Incompressible neo-Hookean material[edit]

In terms of the principal stretches, the Cauchy stress differences for an incompressible hyperelastic material are given by


  \sigma_{11} - \sigma_{33} = \lambda_1~\cfrac{\partial{W}}{\partial \lambda_1} - \lambda_3~\cfrac{\partial{W}}{\partial \lambda_3}~;~~
  \sigma_{22} - \sigma_{33} = \lambda_2~\cfrac{\partial{W}}{\partial \lambda_2} - \lambda_3~\cfrac{\partial{W}}{\partial \lambda_3}

For an incompressible neo-Hookean material,


   W = C_1(\lambda_1^2 +  \lambda_2 ^2 + \lambda_3 ^2 -3)  ~;~~ \lambda_1\lambda_2\lambda_3 = 1

Therefore,


   \cfrac{\partial{W}}{\partial \lambda_1} = 2C_1\lambda_1 ~;~~
   \cfrac{\partial{W}}{\partial \lambda_2} = 2C_1\lambda_2 ~;~~
   \cfrac{\partial{W}}{\partial \lambda_3} = 2C_1\lambda_3

which gives


  \sigma_{11} - \sigma_{33}  = 2(\lambda_1^2-\lambda_3^2)C_1  ~;~~
  \sigma_{22} - \sigma_{33}  = 2(\lambda_2^2-\lambda_3^2)C_1

Uniaxial extension[edit]

Compressible neo-Hookean material[edit]

The true stress as a function of uniaxial stretch predicted by a compressible neo-Hookean material for various values of C_1,D_1. The material properties are representative of natural rubber.

For a compressible material undergoing uniaxial extension, the principal stretches are


   \lambda_1 = \lambda ~;~~ \lambda_2 = \lambda_3 = \sqrt{\tfrac{J}{\lambda}} ~;~~
   I_1 = \lambda^2 + \tfrac{2J}{\lambda}

Hence, the true (Cauchy) stresses for a compressible neo-Hookean material are given by


  \begin{align}
     \sigma_{11} & = \cfrac{4C_1}{3J^{5/3}}\left(\lambda^2 - \tfrac{J}{\lambda}\right)  + 2D_1(J-1) \\
     \sigma_{22} & = \sigma_{33} = \cfrac{2C_1}{3J^{5/3}}\left(\tfrac{J}{\lambda} - \lambda^2\right) + 2D_1(J-1)
  \end{align}

The stress differences are given by


   \sigma_{11} - \sigma_{33} = \cfrac{2C_1}{J^{5/3}}\left(\lambda^2 - \tfrac{J}{\lambda}\right) ~;~~
   \sigma_{22} - \sigma_{33} = 0

If the material is unconstrained we have \sigma_{22} = \sigma_{33} = 0. Then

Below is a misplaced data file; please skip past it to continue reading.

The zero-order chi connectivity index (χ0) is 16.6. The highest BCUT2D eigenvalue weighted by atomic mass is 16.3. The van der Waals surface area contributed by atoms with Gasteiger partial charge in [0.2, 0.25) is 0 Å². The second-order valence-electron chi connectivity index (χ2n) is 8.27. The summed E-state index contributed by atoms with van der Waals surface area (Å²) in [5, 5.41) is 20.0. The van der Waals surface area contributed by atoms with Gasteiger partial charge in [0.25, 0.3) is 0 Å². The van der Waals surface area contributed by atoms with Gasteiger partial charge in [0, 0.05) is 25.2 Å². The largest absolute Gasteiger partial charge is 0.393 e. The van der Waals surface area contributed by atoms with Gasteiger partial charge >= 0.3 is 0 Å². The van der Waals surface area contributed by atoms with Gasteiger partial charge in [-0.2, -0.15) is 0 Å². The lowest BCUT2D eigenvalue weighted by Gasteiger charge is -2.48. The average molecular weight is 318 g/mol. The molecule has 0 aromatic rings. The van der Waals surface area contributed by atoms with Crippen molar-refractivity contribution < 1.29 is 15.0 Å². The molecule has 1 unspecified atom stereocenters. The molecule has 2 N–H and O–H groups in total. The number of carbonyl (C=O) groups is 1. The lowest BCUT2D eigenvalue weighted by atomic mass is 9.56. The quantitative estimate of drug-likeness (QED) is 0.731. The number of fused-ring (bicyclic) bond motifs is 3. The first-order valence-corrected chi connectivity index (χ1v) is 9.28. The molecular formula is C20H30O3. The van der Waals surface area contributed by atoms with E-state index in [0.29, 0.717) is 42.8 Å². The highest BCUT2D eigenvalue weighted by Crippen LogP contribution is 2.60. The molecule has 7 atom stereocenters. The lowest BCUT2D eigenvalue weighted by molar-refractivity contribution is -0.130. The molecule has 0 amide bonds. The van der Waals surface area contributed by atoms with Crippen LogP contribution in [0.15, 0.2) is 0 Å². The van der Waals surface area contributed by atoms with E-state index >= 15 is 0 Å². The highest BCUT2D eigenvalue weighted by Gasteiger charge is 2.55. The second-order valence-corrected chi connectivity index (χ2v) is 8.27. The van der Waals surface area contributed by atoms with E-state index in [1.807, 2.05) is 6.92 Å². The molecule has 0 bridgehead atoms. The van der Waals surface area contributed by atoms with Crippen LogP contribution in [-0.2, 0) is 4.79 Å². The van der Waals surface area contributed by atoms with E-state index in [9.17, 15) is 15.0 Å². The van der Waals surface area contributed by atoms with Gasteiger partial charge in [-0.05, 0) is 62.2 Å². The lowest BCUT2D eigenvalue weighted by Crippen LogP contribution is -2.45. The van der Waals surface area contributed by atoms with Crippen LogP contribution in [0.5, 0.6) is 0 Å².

\sigma_{11} = \cfrac{2C_1}{J^{5/3}}\left(\lambda^2 - \tfrac{J}{\lambda}\right)

Equating the two expressions for \sigma_{11} gives a relation for J as a function of \lambda, i.e.,


   \cfrac{4C_1}{3J^{5/3}}\left(\lambda^2 - \tfrac{J}{\lambda}\right)  + 2D_1(J-1) = \cfrac{2C_1}{J^{5/3}}\left(\lambda^2 - \tfrac{J}{\lambda}\right)

or


   D_1 J^{8/3} - D_1 J^{5/3} +  \tfrac{C_1}{3\lambda} J - \tfrac{C_1\lambda^2}{3} = 0

The above equation can be solved numerically using a Newton-Raphson iterative root finding procedure.

Incompressible neo-Hookean material[edit]

Comparison of experimental results (dots) and predictions for Hooke's law(1), neo-Hookean solid(2) and Mooney-Rivlin solid models(3)

Under uniaxial extension, \lambda_1 = \lambda\, and \lambda_2 = \lambda_3 = 1/\sqrt{\lambda}. Therefore,


  \sigma_{11} - \sigma_{33}  = 2C_1\left(\lambda^2 - \cfrac{1}{\lambda}\right)  ~;~~
  \sigma_{22} - \sigma_{33}  = 0

Assuming no traction on the sides, \sigma_{22}=\sigma_{33}=0, so we can write


  \sigma_{11}= 2C_1 \left(\lambda^2 - \cfrac{1}{\lambda}\right)
   = 2C_1\left(\frac {3\varepsilon_{11} + 3\varepsilon_{11}^2 +\varepsilon_{11}^3} {1+\varepsilon_{11}}\right)

where  \varepsilon_{11}=\lambda-1 is the engineering strain. This equation is often written in alternative notation as


  T_{11}= 2C_1 \left(\alpha^2 - \cfrac{1}{\alpha}\right)

The equation above is for the true stress (ratio of the elongation force to deformed cross-section). For the engineering stress the equation is:

\sigma_{11}^{\mathrm{eng}}= 2C_1 \left(\lambda - \cfrac{1}{\lambda^2}\right)

For small deformations \varepsilon \ll 1 we will have:

\sigma_{11}= 6C_1 \varepsilon = 3\mu\varepsilon

Thus, the equivalent Young's modulus of a neo-Hookean solid in uniaxial extension is 3\mu, which is in concordance with linear elasticity (E=2\mu(1+\nu) with \nu=0.5 for incompressibility).

Equibiaxial extension[edit]

Compressible neo-Hookean material[edit]

The true stress as a function of biaxial stretch predicted by a compressible neo-Hookean material for various values of C_1,D_1. The material properties are representative of natural rubber.

In the case of equibiaxial extension


   \lambda_1 = \lambda_2 = \lambda ~;~~ \lambda_3 = \tfrac{J}{\lambda^2} ~;~~ I_1 = 2\lambda^2 + \tfrac{J^2}{\lambda^4}

Therefore,


   \begin{align}
     \sigma_{11} & =  2C_1\left[\cfrac{\lambda^2}{J^{5/3}} - \cfrac{1}{3J}\left(2\lambda^2+\cfrac{J^2}{\lambda^4}\right)\right] + 2D_1(J-1) \\
                 & = \sigma_{22} \\
     \sigma_{33} & = 2C_1\left[\cfrac{J^{1/3}}{\lambda^4} - \cfrac{1}{3J}\left(2\lambda^2+\cfrac{J^2}{\lambda^4}\right)\right] + 2D_1(J-1)